How to Blog as a Business and Still Love It
Wednesday, July 24th, 2013
In 1998, I put up a “blog” post with all the information and photography available on the then-new Volkswagen New Beetle. The return of the iconic Beetle was a hot thing back then and resulting traffic nearly took down our local host’s server.
Back then, blogging didn’t exist, but the concept was the same: I wrote about my passion and published on the internet. I competed with relatively few people for rapidly growing web traffic.
Today, the would-be blogger must be up for a challenge—particularly if he or she wants blogging to pay the bills.
Initially in early 2000, VWvortex was styled as a magazine which was new concept at the time, and advertisers wanted in. Internet ads were quickly becoming mainstream and VWvortex logged double-digit growth. I left my full-time job at a dotcom to pursue blogging full-time.
Today, content monetization is more sophisticated and competitive. We run ads, but we also bolster revenue with affiliate programs like VigLink, direct sales advocating, Google ad network, and various ecommerce agreements. We bring in over 2.2 million absolute unique visits per month according to Google Analytics, so monetization and growth strategies are crucial.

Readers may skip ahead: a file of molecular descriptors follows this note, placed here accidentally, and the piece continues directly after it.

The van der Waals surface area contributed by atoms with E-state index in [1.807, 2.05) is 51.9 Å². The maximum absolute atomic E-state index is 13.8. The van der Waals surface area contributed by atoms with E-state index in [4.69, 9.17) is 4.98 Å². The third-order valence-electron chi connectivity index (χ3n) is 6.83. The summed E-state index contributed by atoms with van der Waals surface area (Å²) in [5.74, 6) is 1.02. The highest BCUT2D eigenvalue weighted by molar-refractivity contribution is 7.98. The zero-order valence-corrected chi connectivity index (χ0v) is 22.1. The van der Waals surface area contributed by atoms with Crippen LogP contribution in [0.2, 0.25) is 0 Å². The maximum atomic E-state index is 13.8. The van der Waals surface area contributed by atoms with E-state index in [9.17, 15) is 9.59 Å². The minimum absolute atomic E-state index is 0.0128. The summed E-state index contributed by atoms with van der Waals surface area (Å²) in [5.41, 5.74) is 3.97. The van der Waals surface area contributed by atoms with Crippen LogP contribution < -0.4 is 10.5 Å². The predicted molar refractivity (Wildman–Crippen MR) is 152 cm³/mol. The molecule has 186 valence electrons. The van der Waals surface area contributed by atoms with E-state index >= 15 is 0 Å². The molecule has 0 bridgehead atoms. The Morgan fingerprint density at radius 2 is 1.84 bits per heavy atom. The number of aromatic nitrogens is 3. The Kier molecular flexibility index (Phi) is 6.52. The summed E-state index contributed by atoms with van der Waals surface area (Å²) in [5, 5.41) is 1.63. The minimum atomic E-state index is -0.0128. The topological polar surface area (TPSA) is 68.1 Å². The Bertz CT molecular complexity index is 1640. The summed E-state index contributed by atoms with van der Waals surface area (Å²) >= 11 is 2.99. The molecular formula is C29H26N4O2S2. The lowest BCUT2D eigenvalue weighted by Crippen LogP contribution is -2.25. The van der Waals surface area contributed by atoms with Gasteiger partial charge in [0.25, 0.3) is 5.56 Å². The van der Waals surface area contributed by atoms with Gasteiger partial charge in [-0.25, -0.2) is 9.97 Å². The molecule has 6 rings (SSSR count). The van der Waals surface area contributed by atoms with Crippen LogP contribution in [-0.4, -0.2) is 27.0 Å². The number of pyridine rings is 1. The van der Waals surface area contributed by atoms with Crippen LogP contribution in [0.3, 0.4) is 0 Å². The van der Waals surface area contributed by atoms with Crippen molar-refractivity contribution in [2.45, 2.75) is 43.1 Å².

VWvortex is still a labor of love. However, when your hobby becomes business, you can risk hating both. Passions are rarely about money, but obsessing over pay per click (PPC) revenue and other metrics can ruin them.
So, here are three tips for monetizing your hobby and still loving it:
1. Create your audience first
Think you can blog? First, identify an audience. Evaluate the competition in your segment and ask yourself, why would I stand out? What makes me different? Why would people read my content versus other sources? Then write compelling content.
Don’t let your editorial policy hinder relationships. I don’t hide my enthusiasm for VW products, but I am transparent about it and I still criticize subpar products. Readers will see right through you if you aren’t careful. If you cheerlead when your team loses a point, your credibility plunges.
2. Don’t be afraid to get advice
Business owners try to do everything themselves. I can’t stress this point enough: Don’t try or think you can do it all – you can’t. Surround yourself with the best people to do the things you don’t have the skills or time for. Bookkeeping probably wasn’t your passion. Get professional advice and help.
3. Keep perspective on why you started
If you lose passion for your hobby, your motivation will plunge. If you feel like you would rather be doing something else, return to your roots. Cut the fluff and even shed some revenue if that’s what it takes to love your hobby again.
Single-brand blogging is risky. Enthusiasm rises and falls with the quality of the product. However, specialists are highly valued. Whatever your hobby is—whatever you choose to build a business around—put in your 10,000 hours. Love it, live it and try not to freak out about the small stuff.